Undergraduate fees aren't the most important issue, and Labour hasn't yet offered much for part timers and postgraduatesby Emran Mian / January 28, 2015 / Leave a comment
Speculation is mounting once more about Labour’s policy on higher education funding. This has happened two or three times over the last year. Labour may promise to reduce the cap on fees from £9,000 per year to £6,000; make an all-out move from fees to a graduate tax; or the Shadow Treasury team may say that there’s no money for either idea.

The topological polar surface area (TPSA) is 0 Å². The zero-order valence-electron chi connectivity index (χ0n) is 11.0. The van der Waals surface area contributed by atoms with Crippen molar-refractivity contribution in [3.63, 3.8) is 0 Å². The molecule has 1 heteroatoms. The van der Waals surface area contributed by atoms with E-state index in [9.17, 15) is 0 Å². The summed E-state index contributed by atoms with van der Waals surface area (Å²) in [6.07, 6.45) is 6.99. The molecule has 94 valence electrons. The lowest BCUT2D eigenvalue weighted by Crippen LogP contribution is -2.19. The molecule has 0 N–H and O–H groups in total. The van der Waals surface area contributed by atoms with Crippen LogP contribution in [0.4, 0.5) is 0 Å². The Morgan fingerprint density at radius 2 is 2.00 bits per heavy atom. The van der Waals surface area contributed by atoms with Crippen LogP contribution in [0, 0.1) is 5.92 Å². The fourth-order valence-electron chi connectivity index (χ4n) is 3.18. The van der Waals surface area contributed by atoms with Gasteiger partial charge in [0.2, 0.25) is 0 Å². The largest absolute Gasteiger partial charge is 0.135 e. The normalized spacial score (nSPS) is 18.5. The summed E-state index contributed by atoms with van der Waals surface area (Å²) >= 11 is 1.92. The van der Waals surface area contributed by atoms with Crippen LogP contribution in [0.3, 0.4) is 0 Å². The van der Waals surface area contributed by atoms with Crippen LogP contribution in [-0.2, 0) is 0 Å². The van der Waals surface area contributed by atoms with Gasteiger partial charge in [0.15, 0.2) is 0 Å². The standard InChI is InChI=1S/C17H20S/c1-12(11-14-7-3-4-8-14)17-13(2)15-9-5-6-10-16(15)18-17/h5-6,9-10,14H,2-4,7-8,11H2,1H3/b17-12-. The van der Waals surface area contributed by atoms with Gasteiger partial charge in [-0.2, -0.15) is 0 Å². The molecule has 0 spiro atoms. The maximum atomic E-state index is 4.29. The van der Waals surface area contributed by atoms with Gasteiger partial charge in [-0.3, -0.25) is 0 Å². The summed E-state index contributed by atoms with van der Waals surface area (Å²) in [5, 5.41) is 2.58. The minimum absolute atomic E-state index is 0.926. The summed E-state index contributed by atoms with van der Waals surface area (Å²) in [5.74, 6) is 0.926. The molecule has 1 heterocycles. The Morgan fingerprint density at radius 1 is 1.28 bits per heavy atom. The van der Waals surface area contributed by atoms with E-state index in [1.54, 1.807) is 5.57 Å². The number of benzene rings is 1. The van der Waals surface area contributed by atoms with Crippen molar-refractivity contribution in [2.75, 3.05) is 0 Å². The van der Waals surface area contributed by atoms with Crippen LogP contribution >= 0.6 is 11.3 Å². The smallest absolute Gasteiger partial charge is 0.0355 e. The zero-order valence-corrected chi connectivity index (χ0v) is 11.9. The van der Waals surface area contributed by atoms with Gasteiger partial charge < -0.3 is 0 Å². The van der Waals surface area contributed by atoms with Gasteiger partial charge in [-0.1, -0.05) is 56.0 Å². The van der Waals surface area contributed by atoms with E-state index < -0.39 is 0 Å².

Affordability is certainly an issue. Unless Labour wants to reduce the funding universities have to provide teaching—and thereby bring a storm of student as well as establishment criticism upon their announcement—then any reduction in fee income will have to be made up by direct public funding. A graduate tax creates an even bigger hole in the public finances. Gordon Brown, always said to be uncomfortable with the “marketisation” of higher education, wanted to introduce one when he took over Number 10 but the Treasury he had just departed said no. The reason is that it may take a decade or more for graduate tax revenues to build up to the level of income universities have today; all the while government will be making up the difference.